Sir Gareth of Orkney: The Key to Arthur's Kingdom
by Neil Parrish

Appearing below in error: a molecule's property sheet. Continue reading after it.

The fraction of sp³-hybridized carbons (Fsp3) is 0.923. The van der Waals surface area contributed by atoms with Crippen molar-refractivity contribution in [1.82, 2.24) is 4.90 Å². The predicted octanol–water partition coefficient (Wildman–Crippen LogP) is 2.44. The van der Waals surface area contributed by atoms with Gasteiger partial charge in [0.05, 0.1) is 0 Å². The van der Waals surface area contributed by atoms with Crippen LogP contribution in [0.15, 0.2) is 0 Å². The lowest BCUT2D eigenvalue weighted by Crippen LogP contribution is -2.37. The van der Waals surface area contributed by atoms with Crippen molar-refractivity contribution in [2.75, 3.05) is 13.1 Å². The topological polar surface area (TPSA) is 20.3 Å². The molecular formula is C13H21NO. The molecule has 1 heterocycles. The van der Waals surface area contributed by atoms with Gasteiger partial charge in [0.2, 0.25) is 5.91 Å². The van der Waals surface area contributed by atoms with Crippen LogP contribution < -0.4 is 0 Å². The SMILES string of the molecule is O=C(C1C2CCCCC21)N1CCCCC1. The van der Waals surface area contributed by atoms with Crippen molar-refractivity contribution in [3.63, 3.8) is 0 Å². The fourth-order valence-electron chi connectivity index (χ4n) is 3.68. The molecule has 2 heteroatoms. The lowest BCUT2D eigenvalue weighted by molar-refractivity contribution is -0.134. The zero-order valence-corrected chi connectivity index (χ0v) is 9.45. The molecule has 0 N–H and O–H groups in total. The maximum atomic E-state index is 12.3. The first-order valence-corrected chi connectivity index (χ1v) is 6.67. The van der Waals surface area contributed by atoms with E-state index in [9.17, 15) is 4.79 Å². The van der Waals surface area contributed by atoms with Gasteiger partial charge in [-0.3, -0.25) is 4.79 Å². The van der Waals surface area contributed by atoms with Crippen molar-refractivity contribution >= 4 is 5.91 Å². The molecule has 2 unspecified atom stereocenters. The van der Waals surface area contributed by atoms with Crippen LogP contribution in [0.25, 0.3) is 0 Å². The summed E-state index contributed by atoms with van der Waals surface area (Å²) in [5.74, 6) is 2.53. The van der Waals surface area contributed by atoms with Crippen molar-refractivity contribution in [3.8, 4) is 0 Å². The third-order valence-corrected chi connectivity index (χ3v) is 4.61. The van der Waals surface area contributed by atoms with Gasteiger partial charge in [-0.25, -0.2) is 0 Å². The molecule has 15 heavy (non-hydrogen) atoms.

Faculty Mentor: Dr. Mark Rasmussen Dark times had descended on the British Isles at the beginning of the sixth century. Hordes of Saxons flowed into the countryside through the feeble eastern border, spreading carnage and death to Britons and Romans alike. As the population fled to the western highlands of Cornwall and Wales before the ruthless wave of terror, one warrior, Ambrosius Aurelianus, stood stalwart against the tide of barbarism. Gathering refugees, farmers, and warriors to himself, through the power of his example and courage he began to meld them into an army, inspiring the once timid Britons to drive the Saxon invaders back into the sea. The seed had been planted. Out of chaos and treachery a warrior had emerged; the sole Roman survivor of a Saxon raid who overcame barbarism and "made a realm and reign'd" for a period of 44 years, according to the monk Gildas' account in "On the Downfall and Conquest of Britain," written in 547 C.E. (Tennyson 35). Each generation began to add pieces to the tale, always widening its scope and influence. The Latin name Ambrosius Aurelianus was first changed to its British equivalent Arthur by the Welshman Nennius in 800, while the name Mordred wasn't added until a century later with this famed excerpt from The Annals of Cambria: "539 A.D. The Battle of Camlann, in which Arthur and Medraut both fell" (Wilhelm 6). The leviathan of chivalric romance and knightly history is first reined in with Arthur at its head in 1138 by Geoffrey of Monmouth's History of the Kings of Britain. The form given to the Arthurian myth by Geoffrey gives way to Chr6tien de Troyes' celebrated Arthurian Romances in the 12th century, as well as the expansive 13th century French elaborations in the Vulgate and Post-Vulgate cycles. The French renditions provided the raw material which Sir Thomas Malory later synthesized in 1469 with his work Le Morte Darthur. Since that time Malory's version of the Arthurian tale has become the standard by which the Arthurian world is understood. It has inspired and influenced countless later works, such as Alfred Lord Tennyson's Idylls of the King, Mark Twain's A Connecticut Yankee in King Arthur's Court, and T.H. White's The Sword and the Stone. The same tradition established by Malory and Geoffrey of Monmouth has continued to the present through Marion Zimmer Bradley's novel The Mists of Avalon to Monty Python and the Holy Grail to the current film projects of both Jerry Bruckheimer and Stephen Spielberg. The legends and myths surrounding the life of King Arthur and his knights of the Round Table comprise without question the most lastingly popular body of stories in the Western literary tradition. In researching my John C. Young project, I have tried to discern the reason for this unparalleled longevity by following the narrative's development over history. I believe Arthurian legend has endured so long because of its unique capacity to convey universal ideals. The body of stories concerning knighthood and chivalric behavior contains lessons about love, community, coming of age, brotherhood, and the value of family ties. At Arthur's court knights find God, love, and honor enough to satisfy the urgings of their hearts, while the principles of peace, fellowship and goodness exhibited through their actions reflect the universal hopes and dreams of all civilizations. For these reasons no other body of narrative has yet rivaled the success and fame Arthurian literature has achieved over the past 1500 years. In my presentation today I will show how the central ideals and values of the King Arthur myth have been maintained and furthered by Sir Thomas Malory's Morte Darthur. As the focus of my commentary I have chosen but one figure out of the entire body of Arthurian material - Sir Gareth of